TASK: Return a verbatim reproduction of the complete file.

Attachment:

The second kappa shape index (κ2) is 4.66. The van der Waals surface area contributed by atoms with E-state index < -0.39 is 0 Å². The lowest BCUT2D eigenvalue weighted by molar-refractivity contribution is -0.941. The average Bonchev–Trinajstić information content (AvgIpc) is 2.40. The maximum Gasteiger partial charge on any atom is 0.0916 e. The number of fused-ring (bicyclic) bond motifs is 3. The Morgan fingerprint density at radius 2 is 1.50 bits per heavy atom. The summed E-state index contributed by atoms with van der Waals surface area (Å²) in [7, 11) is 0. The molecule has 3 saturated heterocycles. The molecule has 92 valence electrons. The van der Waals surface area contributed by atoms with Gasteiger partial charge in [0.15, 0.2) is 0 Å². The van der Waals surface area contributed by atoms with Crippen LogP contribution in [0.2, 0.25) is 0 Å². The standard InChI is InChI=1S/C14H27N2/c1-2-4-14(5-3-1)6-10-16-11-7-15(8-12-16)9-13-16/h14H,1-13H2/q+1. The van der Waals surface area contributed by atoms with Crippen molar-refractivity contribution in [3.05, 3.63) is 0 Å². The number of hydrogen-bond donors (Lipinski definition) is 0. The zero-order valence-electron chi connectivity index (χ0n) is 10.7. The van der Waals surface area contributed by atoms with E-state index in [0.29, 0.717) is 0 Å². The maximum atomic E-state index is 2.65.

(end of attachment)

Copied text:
The second kappa shape index (κ2) is 4.66. The van der Waals surface area contributed by atoms with E-state index < -0.39 is 0 Å². The lowest BCUT2D eigenvalue weighted by molar-refractivity contribution is -0.941. The average Bonchev–Trinajstić information content (AvgIpc) is 2.40. The maximum Gasteiger partial charge on any atom is 0.0916 e. The number of fused-ring (bicyclic) bond motifs is 3. The Morgan fingerprint density at radius 2 is 1.50 bits per heavy atom. The summed E-state index contributed by atoms with van der Waals surface area (Å²) in [7, 11) is 0. The molecule has 3 saturated heterocycles. The molecule has 92 valence electrons. The van der Waals surface area contributed by atoms with Gasteiger partial charge in [0.15, 0.2) is 0 Å². The van der Waals surface area contributed by atoms with Crippen LogP contribution in [0.2, 0.25) is 0 Å². The standard InChI is InChI=1S/C14H27N2/c1-2-4-14(5-3-1)6-10-16-11-7-15(8-12-16)9-13-16/h14H,1-13H2/q+1. The van der Waals surface area contributed by atoms with Crippen molar-refractivity contribution in [3.05, 3.63) is 0 Å². The number of hydrogen-bond donors (Lipinski definition) is 0. The zero-order valence-electron chi connectivity index (χ0n) is 10.7. The van der Waals surface area contributed by atoms with E-state index in [0.29, 0.717) is 0 Å². The maximum atomic E-state index is 2.65.